City of lights – Food, trees and bathrooms

IMG_4534We left Lille, the perfect city, on a 12 pm TGV (fast train) to Paris’ Gare du Nord. I love Paris. Who doesn’t love Paris? Okay, there is one thing to dislike about Paris: its name.  It is impossible to work out how to pronounce it. Yes, we all know the French pronounce it “Pareeee” and they all sound grand saying it. But if you, as an American, in regular English conversation term it as “Pareeee” you sound like a pretentious doof.  “Why yes, I am going to Pareeeeeee this weekend.” Seriously, I don’t like me when I say it, so then I just say Paris and expect the Parisians to think I’m an ignorant doof. Personally I think it not worth taking on the Pareeeeeesians on cultured high-heeled well-dressed and well-spoken. You will lose. Even Upper West Side New Yorkers lose. Give it up.

Okay, so on arrival in the HUGE and escalator-y Gare du Nord train station, we attempted to find an exit. I am glad I was not being chased by wolves because I would have been eaten before finding my way out. Finally we arrived in the light and oriented ourselves while side-stepping hurrying folks. Our plan for Paris: walk until our shoes fell off.

I had purposefully chosen a hotel that was walking distance to the train station since we were leaving for the airport the next morning.  I have to spend a short moment giving kudos to the tiny Hotel Marcel, walking distance to Gare du Nord, and right in front of the Gare d’Est. I could spend a further moment wondering why Paris placed the east station three blocks to the east of the north station but what’s the point? Technically it was east–the fact that you could chuck a softball from north and hit it is besides the point.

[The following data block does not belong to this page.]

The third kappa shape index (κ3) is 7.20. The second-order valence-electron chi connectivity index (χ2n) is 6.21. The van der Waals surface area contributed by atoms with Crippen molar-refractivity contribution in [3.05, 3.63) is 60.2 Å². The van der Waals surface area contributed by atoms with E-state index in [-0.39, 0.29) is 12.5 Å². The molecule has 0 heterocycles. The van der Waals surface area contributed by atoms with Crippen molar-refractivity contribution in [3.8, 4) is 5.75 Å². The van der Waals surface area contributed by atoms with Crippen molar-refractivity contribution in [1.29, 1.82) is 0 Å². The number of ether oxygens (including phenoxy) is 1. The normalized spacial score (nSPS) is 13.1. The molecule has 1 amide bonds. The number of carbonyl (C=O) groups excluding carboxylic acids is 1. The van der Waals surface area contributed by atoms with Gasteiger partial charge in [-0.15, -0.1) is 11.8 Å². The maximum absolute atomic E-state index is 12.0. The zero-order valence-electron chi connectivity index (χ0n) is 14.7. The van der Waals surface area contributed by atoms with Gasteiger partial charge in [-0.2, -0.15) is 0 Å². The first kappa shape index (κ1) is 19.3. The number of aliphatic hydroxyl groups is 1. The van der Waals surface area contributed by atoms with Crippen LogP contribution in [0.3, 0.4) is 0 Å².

Oops, back to Marcel. So, the front of this hotel is not promising. Tucked in between down-at-the-heels cafes and Stores de Crap (I think that is the right translation), we were greeted by a dark-suited security guard who checked for our name. Up we went in the small elevator and the door opened to a crammed with guests with suitcases lobby and a somewhat frazzled receptionist. No, our room was not ready at 2 pm. This is not where the kudos come. They come later. Oh all right, I will complete the thought and tell you were the kudos are.

When we arrived at 10 pm that night, our suitcases were already in our lovely top floor room (Room 701–awesome!) which sloped with the window gables. Views were of Sacre-Coeur, the train station, who knows which cathedrals etc. Yet totally soundproofed windows–no traffic noise at all. Modern furniture and the obligatory French shower which crazily sprayed water in every direction except on you. And what is it with the French and shower doors? None work. None exist, really. Clean your floor and yourself. God help your pajamas neatly stacked on the toilet. Dead. Meat. Breakfast=delicious in a fun modern Ikea-y dining room on 2nd floor. Awesome and not expensive. Love.